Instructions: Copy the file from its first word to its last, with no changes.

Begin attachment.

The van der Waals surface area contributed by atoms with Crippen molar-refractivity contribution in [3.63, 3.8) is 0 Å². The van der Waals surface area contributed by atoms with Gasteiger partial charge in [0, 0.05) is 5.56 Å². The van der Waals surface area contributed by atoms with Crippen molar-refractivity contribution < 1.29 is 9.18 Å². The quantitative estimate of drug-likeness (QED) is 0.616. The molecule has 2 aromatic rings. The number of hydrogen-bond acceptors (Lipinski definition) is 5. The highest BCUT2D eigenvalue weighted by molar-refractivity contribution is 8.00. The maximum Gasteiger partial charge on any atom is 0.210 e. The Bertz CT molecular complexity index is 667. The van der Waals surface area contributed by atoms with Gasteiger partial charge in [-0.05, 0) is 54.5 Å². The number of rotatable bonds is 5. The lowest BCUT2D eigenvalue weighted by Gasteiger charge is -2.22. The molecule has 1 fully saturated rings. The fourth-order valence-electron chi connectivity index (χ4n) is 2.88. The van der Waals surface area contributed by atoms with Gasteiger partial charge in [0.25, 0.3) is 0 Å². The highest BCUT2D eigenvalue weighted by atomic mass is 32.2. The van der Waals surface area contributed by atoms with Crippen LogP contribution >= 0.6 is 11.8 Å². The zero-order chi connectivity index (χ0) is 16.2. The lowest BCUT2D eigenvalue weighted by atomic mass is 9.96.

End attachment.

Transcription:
The van der Waals surface area contributed by atoms with Crippen molar-refractivity contribution in [3.63, 3.8) is 0 Å². The van der Waals surface area contributed by atoms with Gasteiger partial charge in [0, 0.05) is 5.56 Å². The van der Waals surface area contributed by atoms with Crippen molar-refractivity contribution < 1.29 is 9.18 Å². The quantitative estimate of drug-likeness (QED) is 0.616. The molecule has 2 aromatic rings. The number of hydrogen-bond acceptors (Lipinski definition) is 5. The highest BCUT2D eigenvalue weighted by molar-refractivity contribution is 8.00. The maximum Gasteiger partial charge on any atom is 0.210 e. The Bertz CT molecular complexity index is 667. The van der Waals surface area contributed by atoms with Gasteiger partial charge in [-0.05, 0) is 54.5 Å². The number of rotatable bonds is 5. The lowest BCUT2D eigenvalue weighted by Gasteiger charge is -2.22. The molecule has 1 fully saturated rings. The fourth-order valence-electron chi connectivity index (χ4n) is 2.88. The van der Waals surface area contributed by atoms with Gasteiger partial charge in [0.25, 0.3) is 0 Å². The highest BCUT2D eigenvalue weighted by atomic mass is 32.2. The van der Waals surface area contributed by atoms with Crippen LogP contribution >= 0.6 is 11.8 Å². The zero-order chi connectivity index (χ0) is 16.2. The lowest BCUT2D eigenvalue weighted by atomic mass is 9.96.